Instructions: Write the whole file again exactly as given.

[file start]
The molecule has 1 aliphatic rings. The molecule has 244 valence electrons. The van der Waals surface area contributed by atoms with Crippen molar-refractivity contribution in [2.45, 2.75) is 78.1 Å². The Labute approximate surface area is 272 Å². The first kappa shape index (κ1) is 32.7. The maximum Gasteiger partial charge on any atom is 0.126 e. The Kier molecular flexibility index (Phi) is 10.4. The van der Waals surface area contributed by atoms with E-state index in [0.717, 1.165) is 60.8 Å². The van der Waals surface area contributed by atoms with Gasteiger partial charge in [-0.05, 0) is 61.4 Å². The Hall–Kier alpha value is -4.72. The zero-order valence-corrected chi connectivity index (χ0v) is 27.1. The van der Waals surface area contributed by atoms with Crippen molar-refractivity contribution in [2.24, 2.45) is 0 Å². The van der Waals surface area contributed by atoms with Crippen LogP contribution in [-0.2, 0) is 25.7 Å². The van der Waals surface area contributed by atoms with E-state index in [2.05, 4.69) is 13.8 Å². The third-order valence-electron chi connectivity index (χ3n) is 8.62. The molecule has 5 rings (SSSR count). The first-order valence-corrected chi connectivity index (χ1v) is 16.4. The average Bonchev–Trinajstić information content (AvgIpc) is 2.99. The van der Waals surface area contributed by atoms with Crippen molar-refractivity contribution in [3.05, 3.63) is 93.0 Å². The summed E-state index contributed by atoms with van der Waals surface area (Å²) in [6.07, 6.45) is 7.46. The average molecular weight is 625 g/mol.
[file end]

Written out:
The molecule has 1 aliphatic rings. The molecule has 244 valence electrons. The van der Waals surface area contributed by atoms with Crippen molar-refractivity contribution in [2.45, 2.75) is 78.1 Å². The Labute approximate surface area is 272 Å². The first kappa shape index (κ1) is 32.7. The maximum Gasteiger partial charge on any atom is 0.126 e. The Kier molecular flexibility index (Phi) is 10.4. The van der Waals surface area contributed by atoms with E-state index in [0.717, 1.165) is 60.8 Å². The van der Waals surface area contributed by atoms with Gasteiger partial charge in [-0.05, 0) is 61.4 Å². The Hall–Kier alpha value is -4.72. The zero-order valence-corrected chi connectivity index (χ0v) is 27.1. The van der Waals surface area contributed by atoms with Crippen molar-refractivity contribution in [2.24, 2.45) is 0 Å². The van der Waals surface area contributed by atoms with Crippen LogP contribution in [-0.2, 0) is 25.7 Å². The van der Waals surface area contributed by atoms with E-state index in [2.05, 4.69) is 13.8 Å². The third-order valence-electron chi connectivity index (χ3n) is 8.62. The molecule has 5 rings (SSSR count). The first-order valence-corrected chi connectivity index (χ1v) is 16.4. The average Bonchev–Trinajstić information content (AvgIpc) is 2.99. The van der Waals surface area contributed by atoms with Crippen molar-refractivity contribution in [3.05, 3.63) is 93.0 Å². The summed E-state index contributed by atoms with van der Waals surface area (Å²) in [6.07, 6.45) is 7.46. The average molecular weight is 625 g/mol.